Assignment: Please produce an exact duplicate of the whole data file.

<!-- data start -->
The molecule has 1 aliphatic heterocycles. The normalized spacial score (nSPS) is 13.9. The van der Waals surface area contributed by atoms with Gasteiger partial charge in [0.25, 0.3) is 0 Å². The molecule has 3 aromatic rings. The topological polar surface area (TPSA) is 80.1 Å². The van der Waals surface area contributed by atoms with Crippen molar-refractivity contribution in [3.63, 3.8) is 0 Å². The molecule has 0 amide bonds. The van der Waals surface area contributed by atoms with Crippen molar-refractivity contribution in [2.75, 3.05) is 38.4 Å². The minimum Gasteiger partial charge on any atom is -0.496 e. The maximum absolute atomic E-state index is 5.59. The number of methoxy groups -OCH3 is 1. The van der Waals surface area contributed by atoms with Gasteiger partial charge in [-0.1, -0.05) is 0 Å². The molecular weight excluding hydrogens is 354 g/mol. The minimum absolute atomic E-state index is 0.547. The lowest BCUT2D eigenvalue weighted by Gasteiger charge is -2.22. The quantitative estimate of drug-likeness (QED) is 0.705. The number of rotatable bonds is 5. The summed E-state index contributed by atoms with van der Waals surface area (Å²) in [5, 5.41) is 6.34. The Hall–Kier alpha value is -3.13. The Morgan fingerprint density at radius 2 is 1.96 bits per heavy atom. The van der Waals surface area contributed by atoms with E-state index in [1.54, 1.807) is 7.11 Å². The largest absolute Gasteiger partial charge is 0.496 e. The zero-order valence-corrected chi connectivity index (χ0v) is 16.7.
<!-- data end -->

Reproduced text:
The molecule has 1 aliphatic heterocycles. The normalized spacial score (nSPS) is 13.9. The van der Waals surface area contributed by atoms with Gasteiger partial charge in [0.25, 0.3) is 0 Å². The molecule has 3 aromatic rings. The topological polar surface area (TPSA) is 80.1 Å². The van der Waals surface area contributed by atoms with Crippen molar-refractivity contribution in [3.63, 3.8) is 0 Å². The molecule has 0 amide bonds. The van der Waals surface area contributed by atoms with Crippen molar-refractivity contribution in [2.75, 3.05) is 38.4 Å². The minimum Gasteiger partial charge on any atom is -0.496 e. The maximum absolute atomic E-state index is 5.59. The number of methoxy groups -OCH3 is 1. The van der Waals surface area contributed by atoms with Gasteiger partial charge in [-0.1, -0.05) is 0 Å². The molecular weight excluding hydrogens is 354 g/mol. The minimum absolute atomic E-state index is 0.547. The lowest BCUT2D eigenvalue weighted by Gasteiger charge is -2.22. The quantitative estimate of drug-likeness (QED) is 0.705. The number of rotatable bonds is 5. The summed E-state index contributed by atoms with van der Waals surface area (Å²) in [5, 5.41) is 6.34. The Hall–Kier alpha value is -3.13. The Morgan fingerprint density at radius 2 is 1.96 bits per heavy atom. The van der Waals surface area contributed by atoms with E-state index in [1.54, 1.807) is 7.11 Å². The largest absolute Gasteiger partial charge is 0.496 e. The zero-order valence-corrected chi connectivity index (χ0v) is 16.7.